Trial & Error Programming

by Ger Cloudt, author of “What is Software Quality?”

www.geek-and-poke.com

When browsing the internet I came across above cartoon of “geek & poke”. It reminded me of interviews with job applicants in which I noticed that they do not know what they’re doing. “Good coders know what they’re doing…..”, then why is it so hard to find good coders?

It is one of my biggest disappointments that it seems that many people who claim to be a software engineer do not understand coding anymore. Presenting a basic piece of code with some basic pointer algorithm in C is not understood by job applicants who claim to be knowledgeable and experienced in C-programming. Asking them to solve a simple programming assignment brings many of them to despair……..

Wondering whether I would be the only hiring manager in embedded software stumbling across this problem I started some searching on the internet and encountered “why programmers can’t program” from which I learned I am not the only one encountering this problem. Reading blogs on experiences of recruiting and interviewing SW engineers it seems they have the same problems as I have.

Punch Cards

Having some thoughts about how I learned programming myself in the late 70’s and early 80’s reminds me of the “good old days” in which we did not have an editor. No, when I learned programming we had to use punch cards. You had to type your code using a punching machine producing punch cards. Each line-of-code was captured on one punch card, resulting in a pile of punch cards to be delivered to the computer facility and the day after you could examine your results.

Because you needed to wait for 1 day before the results of your program were available there was quite a threshold in getting these results. Because of this threshold you made sure that you did review your code, together with your colleagues, over and over again to be sure you understood your code such your run would be successful. If not you would have lost at least a complete day.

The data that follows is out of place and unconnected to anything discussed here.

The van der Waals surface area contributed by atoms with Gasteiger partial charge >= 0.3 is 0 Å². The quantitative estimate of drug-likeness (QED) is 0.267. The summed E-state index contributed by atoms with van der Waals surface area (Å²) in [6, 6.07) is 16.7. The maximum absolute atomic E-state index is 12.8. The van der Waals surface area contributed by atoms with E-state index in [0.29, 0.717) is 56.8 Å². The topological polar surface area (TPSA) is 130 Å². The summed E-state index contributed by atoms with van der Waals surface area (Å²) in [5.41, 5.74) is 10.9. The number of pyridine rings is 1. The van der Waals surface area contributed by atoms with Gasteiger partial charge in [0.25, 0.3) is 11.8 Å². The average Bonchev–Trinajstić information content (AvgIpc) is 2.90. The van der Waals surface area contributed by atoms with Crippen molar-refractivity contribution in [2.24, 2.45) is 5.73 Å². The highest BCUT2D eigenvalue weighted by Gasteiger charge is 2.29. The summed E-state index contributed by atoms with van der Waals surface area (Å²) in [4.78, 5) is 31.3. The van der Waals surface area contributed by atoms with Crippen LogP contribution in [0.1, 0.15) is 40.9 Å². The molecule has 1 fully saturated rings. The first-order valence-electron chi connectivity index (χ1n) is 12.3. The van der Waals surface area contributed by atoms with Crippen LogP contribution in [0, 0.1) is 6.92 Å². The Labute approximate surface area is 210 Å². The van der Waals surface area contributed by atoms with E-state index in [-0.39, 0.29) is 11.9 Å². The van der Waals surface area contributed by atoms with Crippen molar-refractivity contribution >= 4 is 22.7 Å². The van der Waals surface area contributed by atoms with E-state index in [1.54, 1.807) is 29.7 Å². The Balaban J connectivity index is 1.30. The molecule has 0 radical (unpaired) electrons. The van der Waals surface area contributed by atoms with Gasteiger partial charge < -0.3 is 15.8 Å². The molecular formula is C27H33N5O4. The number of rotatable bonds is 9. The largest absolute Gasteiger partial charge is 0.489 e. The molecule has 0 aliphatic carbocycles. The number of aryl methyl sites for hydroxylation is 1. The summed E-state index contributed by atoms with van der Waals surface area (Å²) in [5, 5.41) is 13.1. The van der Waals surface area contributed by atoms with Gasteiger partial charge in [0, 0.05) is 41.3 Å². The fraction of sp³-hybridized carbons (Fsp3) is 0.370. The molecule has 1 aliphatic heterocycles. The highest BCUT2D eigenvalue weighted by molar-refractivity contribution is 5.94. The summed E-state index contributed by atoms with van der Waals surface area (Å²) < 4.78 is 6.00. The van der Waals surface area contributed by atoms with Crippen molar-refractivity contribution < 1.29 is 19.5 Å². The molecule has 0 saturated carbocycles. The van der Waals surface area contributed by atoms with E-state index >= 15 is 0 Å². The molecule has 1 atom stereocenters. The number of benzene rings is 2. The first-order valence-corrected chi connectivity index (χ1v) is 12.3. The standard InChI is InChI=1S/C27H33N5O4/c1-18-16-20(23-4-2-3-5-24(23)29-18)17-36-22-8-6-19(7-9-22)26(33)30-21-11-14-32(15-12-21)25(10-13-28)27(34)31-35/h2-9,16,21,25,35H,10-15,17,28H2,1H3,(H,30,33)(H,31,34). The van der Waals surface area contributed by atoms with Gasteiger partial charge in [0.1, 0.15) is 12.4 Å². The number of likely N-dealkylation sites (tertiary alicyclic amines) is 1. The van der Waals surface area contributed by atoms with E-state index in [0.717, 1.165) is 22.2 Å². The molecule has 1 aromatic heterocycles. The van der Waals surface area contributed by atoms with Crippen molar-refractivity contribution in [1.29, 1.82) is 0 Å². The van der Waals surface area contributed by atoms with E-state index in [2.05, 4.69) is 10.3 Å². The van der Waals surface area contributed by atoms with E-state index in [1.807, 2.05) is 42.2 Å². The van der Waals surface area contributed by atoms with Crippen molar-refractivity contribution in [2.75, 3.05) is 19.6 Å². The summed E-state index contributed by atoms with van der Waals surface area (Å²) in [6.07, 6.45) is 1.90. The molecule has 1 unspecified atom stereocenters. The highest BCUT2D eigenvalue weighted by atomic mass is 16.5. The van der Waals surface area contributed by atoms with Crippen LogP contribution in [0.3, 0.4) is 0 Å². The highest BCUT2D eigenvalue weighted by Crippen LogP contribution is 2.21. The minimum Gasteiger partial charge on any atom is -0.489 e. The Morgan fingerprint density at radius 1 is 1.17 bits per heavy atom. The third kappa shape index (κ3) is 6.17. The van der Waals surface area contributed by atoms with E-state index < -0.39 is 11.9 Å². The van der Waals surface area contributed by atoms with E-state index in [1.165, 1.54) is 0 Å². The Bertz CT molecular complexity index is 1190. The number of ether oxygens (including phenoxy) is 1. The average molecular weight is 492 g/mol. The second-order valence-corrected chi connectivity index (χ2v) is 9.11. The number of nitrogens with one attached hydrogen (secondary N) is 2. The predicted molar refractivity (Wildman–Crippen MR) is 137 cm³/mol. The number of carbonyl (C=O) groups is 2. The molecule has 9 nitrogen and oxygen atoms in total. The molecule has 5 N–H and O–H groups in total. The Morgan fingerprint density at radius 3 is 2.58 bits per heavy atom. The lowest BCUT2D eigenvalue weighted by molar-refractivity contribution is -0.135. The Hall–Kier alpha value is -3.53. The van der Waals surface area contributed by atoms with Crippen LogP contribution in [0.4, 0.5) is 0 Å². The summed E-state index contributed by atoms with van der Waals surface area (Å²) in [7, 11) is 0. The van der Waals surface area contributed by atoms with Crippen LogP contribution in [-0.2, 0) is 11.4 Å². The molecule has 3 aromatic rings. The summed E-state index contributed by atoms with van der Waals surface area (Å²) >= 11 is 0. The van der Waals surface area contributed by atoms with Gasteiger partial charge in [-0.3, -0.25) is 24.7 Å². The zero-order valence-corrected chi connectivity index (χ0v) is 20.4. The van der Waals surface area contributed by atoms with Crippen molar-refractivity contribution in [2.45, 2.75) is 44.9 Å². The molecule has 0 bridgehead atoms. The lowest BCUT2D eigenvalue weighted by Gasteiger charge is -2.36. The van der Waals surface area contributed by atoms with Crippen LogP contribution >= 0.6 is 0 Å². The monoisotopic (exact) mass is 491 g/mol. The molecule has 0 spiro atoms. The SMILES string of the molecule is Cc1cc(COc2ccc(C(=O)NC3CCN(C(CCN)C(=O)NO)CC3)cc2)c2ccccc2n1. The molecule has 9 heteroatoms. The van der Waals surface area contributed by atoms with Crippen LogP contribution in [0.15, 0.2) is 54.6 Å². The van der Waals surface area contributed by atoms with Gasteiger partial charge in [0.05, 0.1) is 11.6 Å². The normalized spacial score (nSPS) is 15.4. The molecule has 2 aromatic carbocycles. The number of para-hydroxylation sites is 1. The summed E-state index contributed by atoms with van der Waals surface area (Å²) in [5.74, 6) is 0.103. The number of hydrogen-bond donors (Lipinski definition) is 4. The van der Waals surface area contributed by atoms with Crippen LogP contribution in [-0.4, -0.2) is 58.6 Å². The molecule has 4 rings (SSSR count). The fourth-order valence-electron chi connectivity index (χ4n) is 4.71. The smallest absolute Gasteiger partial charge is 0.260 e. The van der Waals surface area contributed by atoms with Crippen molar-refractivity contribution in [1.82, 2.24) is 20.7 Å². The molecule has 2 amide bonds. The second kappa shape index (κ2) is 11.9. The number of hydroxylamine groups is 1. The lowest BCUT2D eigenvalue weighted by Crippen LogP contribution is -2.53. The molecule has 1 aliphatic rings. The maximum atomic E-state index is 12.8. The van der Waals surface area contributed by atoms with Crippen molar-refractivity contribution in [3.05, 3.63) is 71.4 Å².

Press F5

What a contrast to nowadays tooling! In modern IDE’s (Integrated Development Environment) you can type and modify your code and pressing e.g. “F5” will compile-build and execute your program instantly.
In case of any syntax errors you will get feedback in less than seconds and if the build succeeded you can execute your program and tests immediately with fast results. You do not need to wait anymore for any results, results are available instantly. Why worry reviewing your code? Why worry understanding your code? The tooling and test cases will immediately inform you about your success or failure. There is no threshold anymore in the possibility to try changes and see whether they bring the wanted result.

Trying to make it as easy and fast as possible to code and check your results is an invitation to “trial & error” and programmers will start rely on the tooling available.

Automated testing

Next to the modern IDE’s, which help us in coding, we usually automate everything we can automate, enabling a sweet execution of test cases detecting regressions as early as possible. A good practice because when a regression is detected early, it is easier (and cheaper) to correct.
Secondly when changes are made to your code or code is refactored your automated test suite also is used to see whether unwanted side-affects or regressions are introduced.
However the problem, again, is that programmers start to rely on this automated test execution, even if you do not completely understand your code and the tests are passed successfully your program is considered to be ok.

The problem lies in the fact that your test suite can never reach a coverage of 100%. Running all possible execution paths through your code is impossible and there will be always happy-, alternative- or sad-flows which are not executed during your automated tests.

That’s why it is important not fully to rely on your tooling and automated tests but still understand your code and know what you ae doing!

Whiteboard programming

And then we ask the job applicant to produce a piece of code performing a simple basic task on the white board. No IDE, no build, no test cases. Explaining and discussing the code produced with the white board marker. To be honest….., a great way in learning to understand coding. Once, one job applicant who failed the exercise, thanked us afterwards expressing he never learned as much in one hour then during the interview.
Therefore, to become a “good coder who knows what he/she is doing”, do not use the IDE, build and test cases for proving your solution right­ but instead review, discuss and understand your code before pressing “F5”.

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